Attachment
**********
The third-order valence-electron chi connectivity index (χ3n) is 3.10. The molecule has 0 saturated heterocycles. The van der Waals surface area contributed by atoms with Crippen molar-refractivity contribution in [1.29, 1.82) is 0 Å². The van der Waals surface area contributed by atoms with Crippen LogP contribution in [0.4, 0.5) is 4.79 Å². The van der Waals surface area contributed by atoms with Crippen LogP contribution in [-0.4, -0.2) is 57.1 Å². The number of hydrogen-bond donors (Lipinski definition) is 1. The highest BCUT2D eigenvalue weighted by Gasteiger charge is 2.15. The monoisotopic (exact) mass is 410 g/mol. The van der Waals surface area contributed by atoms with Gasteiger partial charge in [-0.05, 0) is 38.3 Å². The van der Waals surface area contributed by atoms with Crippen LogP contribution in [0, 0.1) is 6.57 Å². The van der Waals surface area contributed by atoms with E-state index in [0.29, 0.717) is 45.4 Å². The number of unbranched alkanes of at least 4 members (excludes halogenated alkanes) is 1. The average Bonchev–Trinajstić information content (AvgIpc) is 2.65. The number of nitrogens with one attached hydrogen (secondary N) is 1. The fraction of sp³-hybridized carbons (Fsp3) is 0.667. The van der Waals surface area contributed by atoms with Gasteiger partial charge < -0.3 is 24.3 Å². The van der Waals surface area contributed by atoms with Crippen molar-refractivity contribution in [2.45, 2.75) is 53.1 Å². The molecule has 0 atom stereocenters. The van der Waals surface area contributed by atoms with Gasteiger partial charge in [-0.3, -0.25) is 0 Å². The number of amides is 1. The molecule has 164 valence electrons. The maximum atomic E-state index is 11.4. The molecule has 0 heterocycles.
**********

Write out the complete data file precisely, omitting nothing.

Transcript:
The third-order valence-electron chi connectivity index (χ3n) is 3.10. The molecule has 0 saturated heterocycles. The van der Waals surface area contributed by atoms with Crippen molar-refractivity contribution in [1.29, 1.82) is 0 Å². The van der Waals surface area contributed by atoms with Crippen LogP contribution in [0.4, 0.5) is 4.79 Å². The van der Waals surface area contributed by atoms with Crippen LogP contribution in [-0.4, -0.2) is 57.1 Å². The number of hydrogen-bond donors (Lipinski definition) is 1. The highest BCUT2D eigenvalue weighted by Gasteiger charge is 2.15. The monoisotopic (exact) mass is 410 g/mol. The van der Waals surface area contributed by atoms with Gasteiger partial charge in [-0.05, 0) is 38.3 Å². The van der Waals surface area contributed by atoms with Crippen LogP contribution in [0, 0.1) is 6.57 Å². The van der Waals surface area contributed by atoms with E-state index in [0.29, 0.717) is 45.4 Å². The number of unbranched alkanes of at least 4 members (excludes halogenated alkanes) is 1. The average Bonchev–Trinajstić information content (AvgIpc) is 2.65. The number of nitrogens with one attached hydrogen (secondary N) is 1. The fraction of sp³-hybridized carbons (Fsp3) is 0.667. The van der Waals surface area contributed by atoms with Gasteiger partial charge < -0.3 is 24.3 Å². The van der Waals surface area contributed by atoms with Crippen molar-refractivity contribution in [2.45, 2.75) is 53.1 Å². The molecule has 0 atom stereocenters. The van der Waals surface area contributed by atoms with Gasteiger partial charge in [-0.3, -0.25) is 0 Å². The number of amides is 1. The molecule has 164 valence electrons. The maximum atomic E-state index is 11.4. The molecule has 0 heterocycles.